Conversely, the statues of the country's founding fathers, who were also predominately slave holders with histories of racism, are generally regarded in a different light, despite their pasts.

"The argument around these individuals as slaveholders is really a historical fact. These guys were some of the original American capitalists ... they made their money through the buying and selling of human beings," Kimble said. "In the larger American imagination, the Confederate statues occupy a very different space than statues of the Founding Fathers, which were erected to commemorate their work," he added.

During the recent protest, statues of historic figures like Robert E. Lee, Christopher Columbus, Ulysses S. Grant, Edward Colston and Jefferson Davis were torn down in the United States and overseas.

But Kimble said this is the wrong direction to take.

"We essentially want to cancel these Civil War generals and monuments, which I think is a mistake. Tearing these things down should not be the goal in," he said. "But there is a place for these statues and the place is in some sort of museum and not in the public space, which is meant to be shared by all people."

Shifting opinion

A recent Quinnipiac University poll found that there are significantly more people who support removing Confederate statues from public spaces around the United States than from a couple years ago.

"Historic figures in granite and iron that seemed protected just a few years ago now face the wrecking ball of public opinion," said Quinnipiac University polling analyst Tim Malloy.

According to the poll, in August 2017, 39% supported the removal of Confederate statues compared to 52% who wanted to get rid of them in June. Of those who support the idea in the latest poll, 84% are Black, 58% are Hispanic and 44% are white. Those that opposed their removal are 52% from Southern states and 64% from rural areas.

In Bristol, England, where a statue of Colston, a 17th-century slave trader, was tossed into the river, the monument was unofficially replaced with a statue of Black Lives Matter activist Jen Reid.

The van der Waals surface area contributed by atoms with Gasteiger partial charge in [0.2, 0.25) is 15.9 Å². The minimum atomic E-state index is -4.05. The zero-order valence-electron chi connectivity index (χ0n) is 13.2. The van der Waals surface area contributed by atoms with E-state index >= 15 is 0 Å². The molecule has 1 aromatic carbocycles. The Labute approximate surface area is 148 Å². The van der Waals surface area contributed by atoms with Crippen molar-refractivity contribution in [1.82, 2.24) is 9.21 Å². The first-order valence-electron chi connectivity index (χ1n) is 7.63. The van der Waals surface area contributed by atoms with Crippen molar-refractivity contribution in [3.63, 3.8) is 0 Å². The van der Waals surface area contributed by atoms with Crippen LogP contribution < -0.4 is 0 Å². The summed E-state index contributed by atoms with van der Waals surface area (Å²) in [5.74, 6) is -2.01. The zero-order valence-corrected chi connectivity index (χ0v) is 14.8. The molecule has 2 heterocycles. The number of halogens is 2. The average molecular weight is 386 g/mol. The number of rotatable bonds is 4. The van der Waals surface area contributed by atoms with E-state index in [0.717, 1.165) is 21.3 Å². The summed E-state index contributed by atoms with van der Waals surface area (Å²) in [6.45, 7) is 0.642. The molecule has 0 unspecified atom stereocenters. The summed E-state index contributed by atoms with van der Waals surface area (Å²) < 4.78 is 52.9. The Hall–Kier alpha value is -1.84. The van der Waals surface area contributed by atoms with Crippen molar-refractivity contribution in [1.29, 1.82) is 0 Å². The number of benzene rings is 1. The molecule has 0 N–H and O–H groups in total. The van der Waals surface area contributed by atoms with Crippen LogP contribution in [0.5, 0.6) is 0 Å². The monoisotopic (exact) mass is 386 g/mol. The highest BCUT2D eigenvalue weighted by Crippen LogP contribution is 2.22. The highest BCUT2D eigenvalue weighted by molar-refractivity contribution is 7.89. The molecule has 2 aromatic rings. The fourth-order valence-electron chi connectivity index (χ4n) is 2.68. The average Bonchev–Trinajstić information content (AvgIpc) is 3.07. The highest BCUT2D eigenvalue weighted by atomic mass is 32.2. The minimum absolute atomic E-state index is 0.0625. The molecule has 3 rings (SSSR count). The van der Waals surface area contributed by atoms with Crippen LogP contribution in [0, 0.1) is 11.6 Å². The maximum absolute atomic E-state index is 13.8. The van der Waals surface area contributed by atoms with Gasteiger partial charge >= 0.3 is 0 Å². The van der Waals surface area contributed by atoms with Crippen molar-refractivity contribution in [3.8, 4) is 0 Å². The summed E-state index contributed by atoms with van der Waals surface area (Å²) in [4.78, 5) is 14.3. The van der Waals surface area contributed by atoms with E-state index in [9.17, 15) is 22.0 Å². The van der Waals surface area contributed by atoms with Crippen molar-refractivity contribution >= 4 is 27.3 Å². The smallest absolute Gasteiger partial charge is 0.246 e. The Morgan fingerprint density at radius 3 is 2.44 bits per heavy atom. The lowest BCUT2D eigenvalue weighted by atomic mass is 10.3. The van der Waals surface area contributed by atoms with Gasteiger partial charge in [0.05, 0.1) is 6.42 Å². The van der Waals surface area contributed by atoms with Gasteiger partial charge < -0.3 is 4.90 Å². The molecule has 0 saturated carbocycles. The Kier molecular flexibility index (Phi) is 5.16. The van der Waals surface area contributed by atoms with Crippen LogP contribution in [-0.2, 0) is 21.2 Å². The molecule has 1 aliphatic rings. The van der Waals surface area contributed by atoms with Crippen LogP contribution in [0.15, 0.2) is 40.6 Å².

Bristol Mayor Marvin Rees referred to the Colston statue as one of the city's "dirty" secrets, but did not condone the statue's unauthorized removal.

The statue of Reid is in honor of her "life's work," which is the ongoing movement against racism and police brutality there and abroad. Twenty-four hours after Reid's statue was erected, the city council ordered it taken down and placed into a museum along with Colston's statue.

What to do about controversial statues?

Thompson said there have been several ideas floated to avoid removing statues, which costs just as much in some cases as it does to take care of them.

She suggested re-contextualizing statues with plaques that give context. "But seeing somebody up on a pedestal is so powerful that it's hard to believe that putting up a little bit of additional text, or putting up another statue nearby is really going to overcome that effective," she added.

Friends of the Public Gardens, a Boston-based community restoration organization said that "the cost for cleaning a piece of sculpture is approximately $700, while the cost for full restoration can be $20,000-$25,000."

The Smithsonian Magazine found in 2018 that during a 10-year period, nearly $40 million of taxpayer funds were spent on cleaning and preserving Confederate monuments, including statues.

"I also think a lot about where we allocate our preservation dollars because there are incredibly important Native American and African American historical sites that are just crumbling away because it's really hard to get funding to preserve," said Thompson.

And relocating controversial statues to museums isn't a simple solution.

"Museums have all sorts of stuff that they don't have room to display or don't have staff to conserve. And so it's not just as easy as treating a museum like the nation's attic for embarrassing racist stuff," said Thompson.